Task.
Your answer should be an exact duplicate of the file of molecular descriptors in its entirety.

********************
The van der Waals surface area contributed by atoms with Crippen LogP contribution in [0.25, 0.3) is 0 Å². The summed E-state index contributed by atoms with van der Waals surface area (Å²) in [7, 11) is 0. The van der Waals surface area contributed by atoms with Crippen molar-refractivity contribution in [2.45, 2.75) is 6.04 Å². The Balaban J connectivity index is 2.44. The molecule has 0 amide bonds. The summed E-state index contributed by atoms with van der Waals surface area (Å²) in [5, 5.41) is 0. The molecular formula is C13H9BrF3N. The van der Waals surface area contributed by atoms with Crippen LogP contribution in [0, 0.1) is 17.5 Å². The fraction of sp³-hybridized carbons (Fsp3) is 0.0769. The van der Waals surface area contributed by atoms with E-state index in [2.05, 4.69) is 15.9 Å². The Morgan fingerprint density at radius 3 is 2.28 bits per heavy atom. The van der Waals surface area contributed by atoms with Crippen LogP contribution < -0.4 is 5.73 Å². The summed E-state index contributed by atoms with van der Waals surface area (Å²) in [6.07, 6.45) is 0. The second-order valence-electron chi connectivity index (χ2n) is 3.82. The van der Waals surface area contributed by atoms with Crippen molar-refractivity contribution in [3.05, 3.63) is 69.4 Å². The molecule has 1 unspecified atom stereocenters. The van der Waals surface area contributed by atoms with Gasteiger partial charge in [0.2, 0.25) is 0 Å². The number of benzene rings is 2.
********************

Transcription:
The van der Waals surface area contributed by atoms with Crippen LogP contribution in [0.25, 0.3) is 0 Å². The summed E-state index contributed by atoms with van der Waals surface area (Å²) in [7, 11) is 0. The van der Waals surface area contributed by atoms with Crippen molar-refractivity contribution in [2.45, 2.75) is 6.04 Å². The Balaban J connectivity index is 2.44. The molecule has 0 amide bonds. The summed E-state index contributed by atoms with van der Waals surface area (Å²) in [5, 5.41) is 0. The molecular formula is C13H9BrF3N. The van der Waals surface area contributed by atoms with Crippen LogP contribution in [0, 0.1) is 17.5 Å². The fraction of sp³-hybridized carbons (Fsp3) is 0.0769. The van der Waals surface area contributed by atoms with E-state index in [2.05, 4.69) is 15.9 Å². The Morgan fingerprint density at radius 3 is 2.28 bits per heavy atom. The van der Waals surface area contributed by atoms with Crippen LogP contribution < -0.4 is 5.73 Å². The summed E-state index contributed by atoms with van der Waals surface area (Å²) in [6.07, 6.45) is 0. The second-order valence-electron chi connectivity index (χ2n) is 3.82. The van der Waals surface area contributed by atoms with Crippen molar-refractivity contribution in [3.05, 3.63) is 69.4 Å². The molecule has 1 unspecified atom stereocenters. The van der Waals surface area contributed by atoms with Gasteiger partial charge in [0.2, 0.25) is 0 Å². The number of benzene rings is 2.